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Few projects and properties are being built beyond code

Codes and Standards

Few projects and properties are being built beyond code

AIA study says clients believe building to code can ensure resilience; architects disagree.


By Peter Fabris, Contributing Editor | July 29, 2022
Code architecture
Courtesy Pexels.

Clients and architects disagree on how well building to code provides resilience, according to a recent report by the American Institute of Architects (AIA) in partnership with Owens Corning.

Resiliency in the Built Environment assesses the current state and best practices for increasing resiliency and sustainability in design and construction.  Clients believe building to code is sufficient to ensure resilience, but architects disagree with that notion, the report says. It’s not surprising then, that few projects and properties are reported as being built beyond code.

The report also provides insights into how to best improve resiliency and sustainability from design through construction with input from three key audiences: architects, general contractors, and clients, including owners and developers. One key finding: “Stronger building codes and standards will drive resiliency, but so will making the business case to clients.”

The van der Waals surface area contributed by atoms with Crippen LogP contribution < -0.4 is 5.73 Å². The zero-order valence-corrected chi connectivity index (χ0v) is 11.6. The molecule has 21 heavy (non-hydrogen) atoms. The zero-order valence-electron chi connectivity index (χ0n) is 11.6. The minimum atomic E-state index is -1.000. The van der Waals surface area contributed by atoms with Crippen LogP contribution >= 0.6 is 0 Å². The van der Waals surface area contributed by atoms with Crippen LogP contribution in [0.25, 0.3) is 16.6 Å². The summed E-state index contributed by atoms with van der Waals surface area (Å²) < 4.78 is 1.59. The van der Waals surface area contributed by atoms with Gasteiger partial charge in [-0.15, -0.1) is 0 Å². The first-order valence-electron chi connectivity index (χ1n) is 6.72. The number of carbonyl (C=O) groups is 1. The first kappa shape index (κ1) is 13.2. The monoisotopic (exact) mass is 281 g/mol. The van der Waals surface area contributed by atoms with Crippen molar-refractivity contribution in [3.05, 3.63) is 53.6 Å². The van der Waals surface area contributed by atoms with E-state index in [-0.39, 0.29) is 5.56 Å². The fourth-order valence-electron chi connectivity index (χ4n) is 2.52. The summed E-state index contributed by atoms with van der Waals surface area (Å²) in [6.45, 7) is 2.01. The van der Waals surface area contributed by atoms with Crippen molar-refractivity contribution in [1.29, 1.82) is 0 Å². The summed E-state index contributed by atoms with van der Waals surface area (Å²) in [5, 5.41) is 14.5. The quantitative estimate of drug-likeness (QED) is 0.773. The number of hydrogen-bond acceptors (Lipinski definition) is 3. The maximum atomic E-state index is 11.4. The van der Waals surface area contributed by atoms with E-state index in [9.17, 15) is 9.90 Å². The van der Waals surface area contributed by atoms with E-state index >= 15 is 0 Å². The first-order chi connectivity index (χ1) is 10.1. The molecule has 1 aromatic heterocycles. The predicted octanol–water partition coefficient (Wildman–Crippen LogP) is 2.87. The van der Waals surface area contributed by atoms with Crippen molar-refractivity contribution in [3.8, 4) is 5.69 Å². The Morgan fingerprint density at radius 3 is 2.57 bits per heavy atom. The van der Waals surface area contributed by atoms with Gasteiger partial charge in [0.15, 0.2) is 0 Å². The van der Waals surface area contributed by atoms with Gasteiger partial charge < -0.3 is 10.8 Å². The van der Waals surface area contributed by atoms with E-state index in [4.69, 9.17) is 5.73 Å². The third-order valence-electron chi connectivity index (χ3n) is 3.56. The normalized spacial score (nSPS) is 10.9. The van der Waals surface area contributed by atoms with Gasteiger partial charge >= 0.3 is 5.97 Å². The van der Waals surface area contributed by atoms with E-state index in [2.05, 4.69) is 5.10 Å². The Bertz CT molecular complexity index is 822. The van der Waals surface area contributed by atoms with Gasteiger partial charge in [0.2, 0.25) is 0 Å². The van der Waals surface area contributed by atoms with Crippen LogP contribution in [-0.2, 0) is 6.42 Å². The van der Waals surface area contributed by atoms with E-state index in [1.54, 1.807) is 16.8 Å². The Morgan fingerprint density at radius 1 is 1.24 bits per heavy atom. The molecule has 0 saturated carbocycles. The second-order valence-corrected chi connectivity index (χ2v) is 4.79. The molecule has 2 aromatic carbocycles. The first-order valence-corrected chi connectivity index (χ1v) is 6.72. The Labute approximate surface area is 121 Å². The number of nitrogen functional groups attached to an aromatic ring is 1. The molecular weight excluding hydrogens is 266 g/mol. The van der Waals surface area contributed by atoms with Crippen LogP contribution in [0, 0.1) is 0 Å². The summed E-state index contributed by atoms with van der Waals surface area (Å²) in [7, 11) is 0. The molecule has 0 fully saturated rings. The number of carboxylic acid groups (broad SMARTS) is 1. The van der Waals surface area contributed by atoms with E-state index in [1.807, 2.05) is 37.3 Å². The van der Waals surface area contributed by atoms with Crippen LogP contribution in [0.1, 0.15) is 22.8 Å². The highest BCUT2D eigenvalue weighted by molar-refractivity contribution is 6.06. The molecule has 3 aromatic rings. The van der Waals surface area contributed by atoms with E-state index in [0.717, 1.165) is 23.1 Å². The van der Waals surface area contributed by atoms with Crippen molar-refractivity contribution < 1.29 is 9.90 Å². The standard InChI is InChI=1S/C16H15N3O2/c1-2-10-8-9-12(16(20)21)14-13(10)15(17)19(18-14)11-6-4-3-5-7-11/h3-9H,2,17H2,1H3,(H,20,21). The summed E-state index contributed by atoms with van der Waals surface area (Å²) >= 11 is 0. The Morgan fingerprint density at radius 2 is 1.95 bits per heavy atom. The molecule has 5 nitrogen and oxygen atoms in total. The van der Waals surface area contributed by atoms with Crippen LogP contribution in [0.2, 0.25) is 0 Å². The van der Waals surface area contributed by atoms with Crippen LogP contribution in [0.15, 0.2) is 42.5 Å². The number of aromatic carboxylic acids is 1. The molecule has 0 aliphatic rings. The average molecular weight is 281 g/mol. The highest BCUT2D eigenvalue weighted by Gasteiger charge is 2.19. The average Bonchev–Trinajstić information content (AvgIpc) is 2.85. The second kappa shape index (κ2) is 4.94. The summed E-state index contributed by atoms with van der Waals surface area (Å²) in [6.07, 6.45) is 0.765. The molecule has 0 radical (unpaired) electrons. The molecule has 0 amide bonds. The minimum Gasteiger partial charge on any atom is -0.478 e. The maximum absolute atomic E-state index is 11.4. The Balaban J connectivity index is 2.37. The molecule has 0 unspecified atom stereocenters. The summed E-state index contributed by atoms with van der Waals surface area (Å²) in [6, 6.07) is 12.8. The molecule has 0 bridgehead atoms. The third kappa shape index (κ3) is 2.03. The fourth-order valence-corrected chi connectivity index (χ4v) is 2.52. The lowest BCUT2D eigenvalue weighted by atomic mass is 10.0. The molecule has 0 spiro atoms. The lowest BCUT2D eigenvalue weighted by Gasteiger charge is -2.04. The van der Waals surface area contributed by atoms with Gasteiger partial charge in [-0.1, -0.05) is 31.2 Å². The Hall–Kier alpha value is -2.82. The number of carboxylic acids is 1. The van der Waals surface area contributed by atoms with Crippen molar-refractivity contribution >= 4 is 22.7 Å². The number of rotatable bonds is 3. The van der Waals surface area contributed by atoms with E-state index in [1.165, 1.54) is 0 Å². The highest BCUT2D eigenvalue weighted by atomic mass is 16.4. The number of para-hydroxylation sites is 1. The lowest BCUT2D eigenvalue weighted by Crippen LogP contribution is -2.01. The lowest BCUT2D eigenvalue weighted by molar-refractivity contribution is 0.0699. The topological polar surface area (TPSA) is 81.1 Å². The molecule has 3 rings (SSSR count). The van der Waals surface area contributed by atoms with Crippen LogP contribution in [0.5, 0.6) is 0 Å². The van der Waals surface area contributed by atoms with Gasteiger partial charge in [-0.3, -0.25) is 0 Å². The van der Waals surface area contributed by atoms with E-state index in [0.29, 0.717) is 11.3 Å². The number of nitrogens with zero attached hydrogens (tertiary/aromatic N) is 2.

The report’s areas of focus include:

  • The role of building codes, clients’ expectations, and specification requirements that drive resiliency in design.
  • How is resiliency reinforced through practices like material replacement strategy and resilient design strategies?
  • Where are the biggest gaps in expertise about resiliency in construction, and how can they be filled?
  • How do long-term and short-term incentives determine the level of resiliency for a given project?
  •  How is resiliency considered when selecting building products and materials?
  •  Which hazards and risks are most commonly taken into account in design?

The report is available for free at the AIA website.

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